Tuesday, February 23, 2016

From the Rental Vault: An American Werewolf in London (1981)

John Landis wrote the first draft of his An American Werewolf in London script in 1969, before he had accomplished much in the movie business. The story was thought to be too funny to make for a good horror movie but too scary for a real comedy, and Landis didn't have the pull to get it on the table.

Fast forward to 1981, after Landis has put together a couple of little movies called Animal House and The Blues Brothers. Suddenly Universal Studios has enough money on hand to help Landis film his "horror comedy" and do it with state-of-the-art production and effects.

David Kessler (David Naughton) and Jack Goodman (Griffin Dunne) are two American college students hiking in England. While crossing the North York Moors, they become lost and are attacked by an immense wolf. Jack is killed, and David hospitalized in a coma for three weeks. The police think a deranged killer attacked them, but David remembers a wolf instead. He develops a whirlwind relationship with a nurse, Alex Price (Jenny Agutter) and goes home with her when released from the hospital. Things seem OK until a ravaged and definitely dead Jack appears to him and warns him: They were attacked by a werewolf, and David will begin transforming with the full moon and continue the deadly cycle. David dismisses the warning as a hallucination. Until he can't any longer.

Landis demonstrates a good deal of wit in his script and dialogue, and Dunne's deadpan (sorry) performance as Jack's decaying friend helps nail down much of the humor. He also takes full advantage of the stereotypical British cheerfully unruffled demeanor -- David's London victims aren't noticeably perturbed by their undead state when they begin to haunt him too, although they do want him to kill himself and release them from their limbo.

Naughton hits a great groove as a man at sea in a different culture -- and then even more at sea when he learns of his lycanthropy. Agutter is sweet, strong and intriguing as Alex. Landis also took the effort to secure the rights to good soundtrack music, acquiring three versions of "Blue Moon" as well as "Bad Moon Rising" for certain scenes. And no few men of a certain age will forever associate Van Morrison's "Moondance" with the love scenes featuring the lovely Ms. Agutter, seen at the appropriate time in life to leave the maximum impression.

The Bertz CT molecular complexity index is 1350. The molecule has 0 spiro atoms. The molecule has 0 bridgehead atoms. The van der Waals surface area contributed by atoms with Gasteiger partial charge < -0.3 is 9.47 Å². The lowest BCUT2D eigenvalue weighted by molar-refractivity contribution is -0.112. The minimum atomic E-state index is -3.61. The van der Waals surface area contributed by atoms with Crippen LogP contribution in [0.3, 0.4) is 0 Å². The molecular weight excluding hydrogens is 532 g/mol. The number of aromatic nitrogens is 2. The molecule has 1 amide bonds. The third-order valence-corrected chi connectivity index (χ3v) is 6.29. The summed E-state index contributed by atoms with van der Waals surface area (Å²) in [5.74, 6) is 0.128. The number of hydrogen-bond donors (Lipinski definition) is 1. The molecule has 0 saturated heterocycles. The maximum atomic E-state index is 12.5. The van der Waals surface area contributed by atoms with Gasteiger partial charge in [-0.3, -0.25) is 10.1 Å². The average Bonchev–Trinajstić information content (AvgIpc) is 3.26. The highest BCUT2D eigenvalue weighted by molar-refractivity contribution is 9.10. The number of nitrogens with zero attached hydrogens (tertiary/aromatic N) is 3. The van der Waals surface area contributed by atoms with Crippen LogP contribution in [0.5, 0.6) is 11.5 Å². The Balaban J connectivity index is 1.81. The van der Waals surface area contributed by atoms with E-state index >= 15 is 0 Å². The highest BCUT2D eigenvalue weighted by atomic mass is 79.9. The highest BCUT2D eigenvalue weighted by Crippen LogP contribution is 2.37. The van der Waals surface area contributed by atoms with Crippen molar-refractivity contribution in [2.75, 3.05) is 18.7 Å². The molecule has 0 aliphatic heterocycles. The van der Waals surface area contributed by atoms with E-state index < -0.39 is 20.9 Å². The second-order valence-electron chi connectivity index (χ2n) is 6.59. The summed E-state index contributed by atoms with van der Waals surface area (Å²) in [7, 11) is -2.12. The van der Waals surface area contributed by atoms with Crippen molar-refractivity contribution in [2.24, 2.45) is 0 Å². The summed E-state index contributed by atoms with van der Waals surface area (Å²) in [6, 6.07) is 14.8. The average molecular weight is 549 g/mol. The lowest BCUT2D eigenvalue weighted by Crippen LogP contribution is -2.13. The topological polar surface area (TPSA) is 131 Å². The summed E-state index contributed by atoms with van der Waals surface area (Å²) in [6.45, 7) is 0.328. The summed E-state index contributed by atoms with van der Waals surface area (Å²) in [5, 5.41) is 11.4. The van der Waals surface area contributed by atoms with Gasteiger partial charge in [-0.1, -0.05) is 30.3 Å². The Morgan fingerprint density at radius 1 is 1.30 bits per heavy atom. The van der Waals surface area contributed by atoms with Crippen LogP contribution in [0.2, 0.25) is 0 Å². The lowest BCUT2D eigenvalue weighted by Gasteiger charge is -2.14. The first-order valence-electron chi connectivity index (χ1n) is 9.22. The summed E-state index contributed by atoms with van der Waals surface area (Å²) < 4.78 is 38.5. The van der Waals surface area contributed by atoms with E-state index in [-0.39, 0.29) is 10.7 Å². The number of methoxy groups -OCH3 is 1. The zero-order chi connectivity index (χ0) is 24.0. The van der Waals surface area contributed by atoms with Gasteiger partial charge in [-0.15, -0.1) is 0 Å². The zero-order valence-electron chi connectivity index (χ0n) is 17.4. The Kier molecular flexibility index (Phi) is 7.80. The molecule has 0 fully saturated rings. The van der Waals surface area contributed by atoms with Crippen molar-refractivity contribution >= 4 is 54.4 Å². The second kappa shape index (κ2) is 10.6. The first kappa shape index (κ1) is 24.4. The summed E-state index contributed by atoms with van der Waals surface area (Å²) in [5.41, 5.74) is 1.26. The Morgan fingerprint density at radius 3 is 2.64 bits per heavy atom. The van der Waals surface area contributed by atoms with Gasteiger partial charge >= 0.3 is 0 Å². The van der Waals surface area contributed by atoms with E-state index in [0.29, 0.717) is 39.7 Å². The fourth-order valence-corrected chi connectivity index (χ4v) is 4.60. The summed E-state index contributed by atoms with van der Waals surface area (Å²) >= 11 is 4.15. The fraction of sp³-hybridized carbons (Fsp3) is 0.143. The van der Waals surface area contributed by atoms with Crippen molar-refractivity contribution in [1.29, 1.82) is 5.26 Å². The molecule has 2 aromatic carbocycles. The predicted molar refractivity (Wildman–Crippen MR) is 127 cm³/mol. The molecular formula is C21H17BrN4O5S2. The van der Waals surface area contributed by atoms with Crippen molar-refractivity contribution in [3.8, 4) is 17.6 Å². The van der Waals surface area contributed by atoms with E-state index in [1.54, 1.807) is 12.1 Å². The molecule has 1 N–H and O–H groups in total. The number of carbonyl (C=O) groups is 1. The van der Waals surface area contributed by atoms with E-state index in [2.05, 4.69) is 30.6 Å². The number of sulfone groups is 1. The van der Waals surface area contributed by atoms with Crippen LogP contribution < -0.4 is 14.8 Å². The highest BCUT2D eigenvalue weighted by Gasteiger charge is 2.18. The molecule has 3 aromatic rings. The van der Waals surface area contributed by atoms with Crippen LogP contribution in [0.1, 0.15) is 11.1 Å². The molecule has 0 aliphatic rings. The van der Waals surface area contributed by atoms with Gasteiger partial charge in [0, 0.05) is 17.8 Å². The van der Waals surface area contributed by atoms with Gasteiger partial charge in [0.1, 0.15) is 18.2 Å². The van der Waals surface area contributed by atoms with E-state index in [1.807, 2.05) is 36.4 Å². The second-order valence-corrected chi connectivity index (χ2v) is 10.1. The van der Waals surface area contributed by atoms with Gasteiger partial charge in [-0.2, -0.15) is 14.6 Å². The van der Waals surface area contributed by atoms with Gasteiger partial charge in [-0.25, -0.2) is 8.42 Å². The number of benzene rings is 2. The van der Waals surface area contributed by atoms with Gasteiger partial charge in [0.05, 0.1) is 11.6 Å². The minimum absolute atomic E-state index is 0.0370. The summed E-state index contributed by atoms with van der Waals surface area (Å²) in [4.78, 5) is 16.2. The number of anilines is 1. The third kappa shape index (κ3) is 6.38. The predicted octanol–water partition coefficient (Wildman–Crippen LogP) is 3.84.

Rick Baker's transformation effects, with many techniques shown onscreen for the first time, earned the first-ever Academy Award for Best Make-Up. Werewolf had an OK reception on its release, but has shown itself to have long legs and is one of Landis' most popular movies.

Other aspects of its impact are less impressive, including the 1997 CGI-heavy and character-light sequel, An American Werewolf in Paris. And though Landis successfully mixed horror with comedy by not watering down the horror to get the laughter, dozens if not hundreds of movies exist today that lay claim to both of those genres but lack nine-tenths of Werewolf's wit. Werewolf has laughs in the middle of horror, most of these later movies try to earn their laughs from their horror. The former is edgy; the latter is a condition in the DSM-IV.

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